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Will US-Iran tension spill over into India’s neighbourhood?

International tension surrounding Iran is yet to affect India, but New Delhi can make tactical gains by maintaining diplomatic flexibility

analysis Updated: Jun 08, 2017 00:21 IST
An Iranian woman walks past an anti-US mural painted on the wall of the former US Embassy, Tehran.
An Iranian woman walks past an anti-US mural painted on the wall of the former US Embassy, Tehran.(REUTERS)

Wednesday’s shootings in Teheran are being linked to the United States’ solid backing of Iran’s regional adversaries. They come in a certain historical context. From the end of World War II to the Iranian Revolution of 1979, the US became the anchor power in West Asia. It came to balance the predominant Shia and Sunni nations of the region, with both the Shah of Iran and the King of Saudi Arabia as allies.

The overthrow of the Shah changed all that. It made Iran the visceral enemy in America’s eyes. The populist revolt in Iran was led by a radical clergy and this in turn triggered Islamist energies across West and South Asia. In a sense the world is still paying for that seminal moment in 1979.

Since the revolution, Washington has found it difficult to talk to much less collaborate with Tehran. Tehran hasn’t helped. It has pursued a nuclear weapons programme illegally, even while being a member of the Non-Proliferation Treaty. It has exported its radical ideas to militants targeting Israel — the Hamas — and to Yemen and Syria. Even platforms such as the Non-Aligned Movement — Iran hosted the summit in 2012 — have been exploited to abuse the US.

A breakthrough was made when US President Barack Obama offered Iran an agreement predicated on Iran capping its nuclear weapons programme or, realistically, significantly delaying it. More important, it gave the US and Iran the opportunity to have a semi-normal relationship.

While Obama’s West Asia policy was all over the place, the tentative handshake with Iran was an achievement. It left his successor with the chance to strengthen ties with the Saudis and the Sunni Arab powers as well have a line open to the Iranians. While unlikely to be as ambitious as American dominance in the pre-1979 period, this expanded US options in the arc of terror extending from Afghanistan to Syria and in the war against the Islamic State (IS).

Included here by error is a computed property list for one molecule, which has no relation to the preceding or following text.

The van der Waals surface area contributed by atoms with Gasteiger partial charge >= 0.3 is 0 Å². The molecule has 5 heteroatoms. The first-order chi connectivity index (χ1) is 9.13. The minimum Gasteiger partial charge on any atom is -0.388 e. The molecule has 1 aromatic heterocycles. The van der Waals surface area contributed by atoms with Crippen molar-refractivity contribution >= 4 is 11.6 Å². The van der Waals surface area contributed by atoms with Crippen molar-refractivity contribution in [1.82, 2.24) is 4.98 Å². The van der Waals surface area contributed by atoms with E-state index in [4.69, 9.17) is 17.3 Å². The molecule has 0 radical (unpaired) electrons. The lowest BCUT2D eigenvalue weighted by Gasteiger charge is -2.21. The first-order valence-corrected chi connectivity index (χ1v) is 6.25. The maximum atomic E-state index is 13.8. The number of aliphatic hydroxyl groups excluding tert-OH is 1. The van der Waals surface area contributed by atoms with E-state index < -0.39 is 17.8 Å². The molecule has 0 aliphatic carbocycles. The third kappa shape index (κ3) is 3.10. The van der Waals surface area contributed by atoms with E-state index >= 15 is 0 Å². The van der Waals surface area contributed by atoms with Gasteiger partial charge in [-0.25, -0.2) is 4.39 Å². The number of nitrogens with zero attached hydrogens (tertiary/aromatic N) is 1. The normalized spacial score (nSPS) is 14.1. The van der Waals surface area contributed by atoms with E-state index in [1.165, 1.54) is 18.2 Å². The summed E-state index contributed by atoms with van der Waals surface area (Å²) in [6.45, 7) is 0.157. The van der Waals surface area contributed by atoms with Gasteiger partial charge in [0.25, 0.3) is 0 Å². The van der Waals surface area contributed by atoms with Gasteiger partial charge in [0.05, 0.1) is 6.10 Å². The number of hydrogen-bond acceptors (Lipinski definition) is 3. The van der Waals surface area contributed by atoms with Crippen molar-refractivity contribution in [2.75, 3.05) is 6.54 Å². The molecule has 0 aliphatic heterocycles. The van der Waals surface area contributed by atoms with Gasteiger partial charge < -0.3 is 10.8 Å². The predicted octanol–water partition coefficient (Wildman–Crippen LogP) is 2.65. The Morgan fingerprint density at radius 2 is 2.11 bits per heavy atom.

Obama’s successor Donald Trump had different ideas. His close advisers instead sought an entente cordiale with Russia. Trump’s early calculation was he could reject Iran and make up for the absent space by aligning with Russia, bringing Moscow’s firepower to the conflict against IS.

This plan proved a non-starter. Trump’s Russia outreach is dead in the water. On the other hand, as the US president’s recent speech in Riyadh showed, he has placed himself squarely in the Sunni corner. While claiming the US was divorced from the sectarian struggles of the region, he repeatedly attacked Iran and did what he could to please his friends in Riyadh. They responded with a large military purchase.

In the normal course, a good equation between the US and Saudi Arabia would have gladdened Pakistan. However, Trump’s position on Islamabad’s role in the Afghan crisis is not obvious. His national security adviser has said all the right things but the big political statement on Afghanistan is awaited. This is crucial for Iran, which is now going to be an even more determined spoiler in Afghanistan.

Iran began in the 1980s by backing Afghan Shias. Mercenaries descended from that engagement have been deployed in Syria and among Hamas. In the 1990s, Iran began supporting Farsi speakers in Afghanistan, not limited to Shias, as the civil war between Farsi and Pashto speakers intensified. Post-9/11, Iran gradually aided Sunni Pashtun commanders of the Taliban in the name of Islam and against US “occupation”.

Simultaneously, Iran-Pakistan tensions have risen along the border the two countries share. This is partially a result of Sunni supremacists in Pakistan targeting Shias and partially a consequence of Iranian Balochi rebels being sheltered in Pakistan, including, Iran suspects, by American agents.

What will this lead to? In an unlikely extreme, the Pakistan-Iran frontier in the Balochistan region could became a Sunni-Shia fault-line. More immediately, Afghanistan could become a busier theatre for Iranian intervention. Iran could target Pakistani assets, in case the Trump-Saudi-Rawalpindi alliance is renewed — or it could compete with Pakistan for assets, in case Trump cuts off Islamabad.

This is not India’s war. Yet, New Delhi can make tactical gains if it retains diplomatic flexibility.

Ashok Malik is distinguished fellow, Observer Research Foundation, New Delhi

The views expressed are personal